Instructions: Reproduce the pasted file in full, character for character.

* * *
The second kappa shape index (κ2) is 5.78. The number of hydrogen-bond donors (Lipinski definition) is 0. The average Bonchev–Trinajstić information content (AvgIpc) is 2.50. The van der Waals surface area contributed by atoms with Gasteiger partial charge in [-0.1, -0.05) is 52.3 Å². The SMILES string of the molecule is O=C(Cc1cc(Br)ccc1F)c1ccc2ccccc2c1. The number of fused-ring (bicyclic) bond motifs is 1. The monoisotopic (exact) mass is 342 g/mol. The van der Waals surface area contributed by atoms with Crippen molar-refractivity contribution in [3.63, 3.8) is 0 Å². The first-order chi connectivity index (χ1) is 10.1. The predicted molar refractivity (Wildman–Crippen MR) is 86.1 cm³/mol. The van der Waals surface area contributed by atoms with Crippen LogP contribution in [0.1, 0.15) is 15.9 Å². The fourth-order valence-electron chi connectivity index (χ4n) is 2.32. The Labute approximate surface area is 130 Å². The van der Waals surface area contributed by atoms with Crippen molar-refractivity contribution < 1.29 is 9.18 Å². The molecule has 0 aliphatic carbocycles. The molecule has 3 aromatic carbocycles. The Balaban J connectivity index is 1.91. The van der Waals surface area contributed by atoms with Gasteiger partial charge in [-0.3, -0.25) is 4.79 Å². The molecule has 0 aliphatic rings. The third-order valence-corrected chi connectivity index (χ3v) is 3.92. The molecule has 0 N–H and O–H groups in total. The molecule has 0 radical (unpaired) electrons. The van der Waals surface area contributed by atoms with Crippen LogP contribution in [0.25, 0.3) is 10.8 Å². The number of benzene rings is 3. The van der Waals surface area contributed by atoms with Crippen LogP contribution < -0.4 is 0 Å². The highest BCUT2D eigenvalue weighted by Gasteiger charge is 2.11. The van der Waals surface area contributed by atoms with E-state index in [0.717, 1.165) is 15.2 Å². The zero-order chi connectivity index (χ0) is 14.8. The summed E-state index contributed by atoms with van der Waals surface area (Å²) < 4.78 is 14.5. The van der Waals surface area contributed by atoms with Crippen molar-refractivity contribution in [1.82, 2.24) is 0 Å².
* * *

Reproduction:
The second kappa shape index (κ2) is 5.78. The number of hydrogen-bond donors (Lipinski definition) is 0. The average Bonchev–Trinajstić information content (AvgIpc) is 2.50. The van der Waals surface area contributed by atoms with Gasteiger partial charge in [-0.1, -0.05) is 52.3 Å². The SMILES string of the molecule is O=C(Cc1cc(Br)ccc1F)c1ccc2ccccc2c1. The number of fused-ring (bicyclic) bond motifs is 1. The monoisotopic (exact) mass is 342 g/mol. The van der Waals surface area contributed by atoms with Crippen molar-refractivity contribution in [3.63, 3.8) is 0 Å². The first-order chi connectivity index (χ1) is 10.1. The predicted molar refractivity (Wildman–Crippen MR) is 86.1 cm³/mol. The van der Waals surface area contributed by atoms with Crippen LogP contribution in [0.1, 0.15) is 15.9 Å². The fourth-order valence-electron chi connectivity index (χ4n) is 2.32. The Labute approximate surface area is 130 Å². The van der Waals surface area contributed by atoms with Crippen molar-refractivity contribution < 1.29 is 9.18 Å². The molecule has 0 aliphatic carbocycles. The molecule has 3 aromatic carbocycles. The Balaban J connectivity index is 1.91. The van der Waals surface area contributed by atoms with Gasteiger partial charge in [-0.3, -0.25) is 4.79 Å². The molecule has 0 aliphatic rings. The third-order valence-corrected chi connectivity index (χ3v) is 3.92. The molecule has 0 N–H and O–H groups in total. The molecule has 0 radical (unpaired) electrons. The van der Waals surface area contributed by atoms with Crippen LogP contribution in [0.25, 0.3) is 10.8 Å². The number of benzene rings is 3. The van der Waals surface area contributed by atoms with Crippen LogP contribution < -0.4 is 0 Å². The highest BCUT2D eigenvalue weighted by Gasteiger charge is 2.11. The van der Waals surface area contributed by atoms with E-state index in [0.717, 1.165) is 15.2 Å². The zero-order chi connectivity index (χ0) is 14.8. The summed E-state index contributed by atoms with van der Waals surface area (Å²) < 4.78 is 14.5. The van der Waals surface area contributed by atoms with Crippen molar-refractivity contribution in [1.82, 2.24) is 0 Å².